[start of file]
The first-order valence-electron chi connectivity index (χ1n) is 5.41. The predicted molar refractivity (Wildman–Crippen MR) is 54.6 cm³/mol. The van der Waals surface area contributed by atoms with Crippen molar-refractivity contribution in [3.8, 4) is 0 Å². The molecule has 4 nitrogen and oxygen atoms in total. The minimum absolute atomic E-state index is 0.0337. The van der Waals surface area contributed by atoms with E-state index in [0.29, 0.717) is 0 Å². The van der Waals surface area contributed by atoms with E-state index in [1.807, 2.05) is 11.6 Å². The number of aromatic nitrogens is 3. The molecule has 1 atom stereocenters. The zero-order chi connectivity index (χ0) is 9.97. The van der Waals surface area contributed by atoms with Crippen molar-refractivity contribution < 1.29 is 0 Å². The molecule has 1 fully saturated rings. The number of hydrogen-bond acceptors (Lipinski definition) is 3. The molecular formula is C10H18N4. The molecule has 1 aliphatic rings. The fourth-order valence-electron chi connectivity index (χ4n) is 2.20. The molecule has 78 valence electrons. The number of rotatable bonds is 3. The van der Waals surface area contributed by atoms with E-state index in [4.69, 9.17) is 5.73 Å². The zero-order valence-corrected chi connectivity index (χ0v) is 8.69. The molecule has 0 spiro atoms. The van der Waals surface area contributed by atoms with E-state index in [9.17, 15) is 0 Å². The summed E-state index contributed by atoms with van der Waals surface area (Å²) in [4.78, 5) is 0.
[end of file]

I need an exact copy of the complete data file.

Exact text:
The first-order valence-electron chi connectivity index (χ1n) is 5.41. The predicted molar refractivity (Wildman–Crippen MR) is 54.6 cm³/mol. The van der Waals surface area contributed by atoms with Crippen molar-refractivity contribution in [3.8, 4) is 0 Å². The molecule has 4 nitrogen and oxygen atoms in total. The minimum absolute atomic E-state index is 0.0337. The van der Waals surface area contributed by atoms with E-state index in [0.29, 0.717) is 0 Å². The van der Waals surface area contributed by atoms with E-state index in [1.807, 2.05) is 11.6 Å². The number of aromatic nitrogens is 3. The molecule has 1 atom stereocenters. The zero-order chi connectivity index (χ0) is 9.97. The van der Waals surface area contributed by atoms with Crippen molar-refractivity contribution < 1.29 is 0 Å². The molecule has 1 fully saturated rings. The number of hydrogen-bond acceptors (Lipinski definition) is 3. The molecular formula is C10H18N4. The molecule has 1 aliphatic rings. The fourth-order valence-electron chi connectivity index (χ4n) is 2.20. The molecule has 78 valence electrons. The number of rotatable bonds is 3. The van der Waals surface area contributed by atoms with E-state index in [4.69, 9.17) is 5.73 Å². The zero-order valence-corrected chi connectivity index (χ0v) is 8.69. The molecule has 0 spiro atoms. The van der Waals surface area contributed by atoms with E-state index in [9.17, 15) is 0 Å². The summed E-state index contributed by atoms with van der Waals surface area (Å²) in [4.78, 5) is 0.